This article is written for those who want to get better at using price to earnings ratios (P/E ratios). We'll show how you can use Bank of South Carolina Corporation's (NASDAQ:BKSC) P/E ratio to inform your assessment of the investment opportunity. Bank of South Carolina has a P/E ratio of 14.61, based on the last twelve months. That is equivalent to an earnings yield of about 6.8%.
How Do I Calculate A Price To Earnings Ratio?
The formula for price to earnings is:
Price to Earnings Ratio = Price per Share ÷ Earnings per Share (EPS)
Or for Bank of South Carolina:
P/E of 14.61 = $18.60 ÷ $1.27 (Based on the trailing twelve months to June 2019.)
Is A High P/E Ratio Good?
A higher P/E ratio means that buyers have to pay a higher price for each $1 the company has earned over the last year. That isn't necessarily good or bad, but a high P/E implies relatively high expectations of what a company can achieve in the future.
How Does Bank of South Carolina's P/E Ratio Compare To Its Peers?
The P/E ratio essentially measures market expectations of a company. You can see in the image below that the average P/E (12.5) for companies in the banks industry is lower than Bank of South Carolina's P/E.
That means that the market expects Bank of South Carolina will outperform other companies in its industry. Clearly the market expects growth, but it isn't guaranteed. So investors should always consider the P/E ratio alongside other factors, such as whether company directors have been buying shares.
How Growth Rates Impact P/E Ratios
Generally speaking the rate of earnings growth has a profound impact on a company's P/E multiple. That's because companies that grow earnings per share quickly will rapidly increase the 'E' in the equation. That means even if the current P/E is high, it will reduce over time if the share price stays flat. Then, a lower P/E should attract more buyers, pushing the share price up.
It's great to see that Bank of South Carolina grew EPS by 22% in the last year. And its annual EPS growth rate over 5 years is 11%. This could arguably justify a relatively high P/E ratio.
Remember: P/E Ratios Don't Consider The Balance Sheet
The 'Price' in P/E reflects the market capitalization of the company. That means it doesn't take debt or cash into account. Hypothetically, a company could reduce its future P/E ratio by spending its cash (or taking on debt) to achieve higher earnings.
Spending on growth might be good or bad a few years later, but the point is that the P/E ratio does not account for the option (or lack thereof).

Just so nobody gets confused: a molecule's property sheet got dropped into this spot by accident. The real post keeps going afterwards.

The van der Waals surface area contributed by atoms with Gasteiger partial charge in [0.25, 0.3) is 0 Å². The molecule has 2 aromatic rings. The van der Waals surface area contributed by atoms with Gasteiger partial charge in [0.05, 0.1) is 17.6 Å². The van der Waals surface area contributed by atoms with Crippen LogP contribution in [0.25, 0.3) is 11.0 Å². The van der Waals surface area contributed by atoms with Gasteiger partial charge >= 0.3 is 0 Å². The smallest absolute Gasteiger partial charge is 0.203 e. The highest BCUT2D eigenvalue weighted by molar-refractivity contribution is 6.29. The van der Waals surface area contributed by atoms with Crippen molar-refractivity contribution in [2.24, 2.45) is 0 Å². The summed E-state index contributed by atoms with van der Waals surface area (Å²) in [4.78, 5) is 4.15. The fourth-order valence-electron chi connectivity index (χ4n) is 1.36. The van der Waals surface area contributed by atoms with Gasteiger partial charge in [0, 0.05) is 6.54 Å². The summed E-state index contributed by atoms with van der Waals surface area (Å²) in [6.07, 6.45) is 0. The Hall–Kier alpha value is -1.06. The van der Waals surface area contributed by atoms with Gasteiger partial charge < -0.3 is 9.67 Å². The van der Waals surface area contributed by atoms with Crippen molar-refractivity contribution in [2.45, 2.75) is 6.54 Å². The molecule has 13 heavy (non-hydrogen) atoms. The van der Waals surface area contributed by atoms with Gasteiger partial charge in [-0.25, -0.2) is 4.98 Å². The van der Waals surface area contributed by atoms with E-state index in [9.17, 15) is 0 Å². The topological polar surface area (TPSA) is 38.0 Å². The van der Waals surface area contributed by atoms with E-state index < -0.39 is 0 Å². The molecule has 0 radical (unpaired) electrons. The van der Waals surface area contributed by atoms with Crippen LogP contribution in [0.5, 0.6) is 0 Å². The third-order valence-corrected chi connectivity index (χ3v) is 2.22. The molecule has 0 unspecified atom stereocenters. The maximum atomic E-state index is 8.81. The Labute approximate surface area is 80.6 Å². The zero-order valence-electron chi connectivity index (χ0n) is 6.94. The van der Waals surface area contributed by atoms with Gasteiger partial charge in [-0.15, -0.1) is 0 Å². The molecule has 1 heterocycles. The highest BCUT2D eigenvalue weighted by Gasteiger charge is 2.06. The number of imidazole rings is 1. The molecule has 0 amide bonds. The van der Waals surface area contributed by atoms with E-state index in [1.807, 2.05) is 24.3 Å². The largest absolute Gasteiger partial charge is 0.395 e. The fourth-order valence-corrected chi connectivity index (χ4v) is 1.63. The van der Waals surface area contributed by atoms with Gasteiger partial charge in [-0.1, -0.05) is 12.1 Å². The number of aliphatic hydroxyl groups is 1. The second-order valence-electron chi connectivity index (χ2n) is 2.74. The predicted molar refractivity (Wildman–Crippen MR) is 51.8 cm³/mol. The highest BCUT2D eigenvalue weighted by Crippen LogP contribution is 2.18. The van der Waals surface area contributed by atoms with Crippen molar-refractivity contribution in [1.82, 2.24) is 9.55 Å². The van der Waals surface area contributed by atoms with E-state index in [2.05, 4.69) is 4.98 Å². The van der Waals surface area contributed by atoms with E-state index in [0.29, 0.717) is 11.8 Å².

How Does Bank of South Carolina's Debt Impact Its P/E Ratio?
Bank of South Carolina has net cash of US$45m. This is fairly high at 44% of its market capitalization. That might mean balance sheet strength is important to the business, but should also help push the P/E a bit higher than it would otherwise be.
The Verdict On Bank of South Carolina's P/E Ratio
Bank of South Carolina has a P/E of 14.6. That's below the average in the US market, which is 17.8. It grew its EPS nicely over the last year, and the healthy balance sheet implies there is more potential for growth. The below average P/E ratio suggests that market participants don't believe the strong growth will continue.
Investors have an opportunity when market expectations about a stock are wrong. If the reality for a company is not as bad as the P/E ratio indicates, then the share price should increase as the market realizes this. Although we don't have analyst forecasts shareholders might want to examine this detailed historical graph of earnings, revenue and cash flow.
Of course, you might find a fantastic investment by looking at a few good candidates. So take a peek at this free list of companies with modest (or no) debt, trading on a P/E below 20.
We aim to bring you long-term focused research analysis driven by fundamental data. Note that our analysis may not factor in the latest price-sensitive company announcements or qualitative material.
If you spot an error that warrants correction, please contact the editor at firstname.lastname@example.org. This article by Simply Wall St is general in nature. It does not constitute a recommendation to buy or sell any stock, and does not take account of your objectives, or your financial situation. Simply Wall St has no position in the stocks mentioned. Thank you for reading.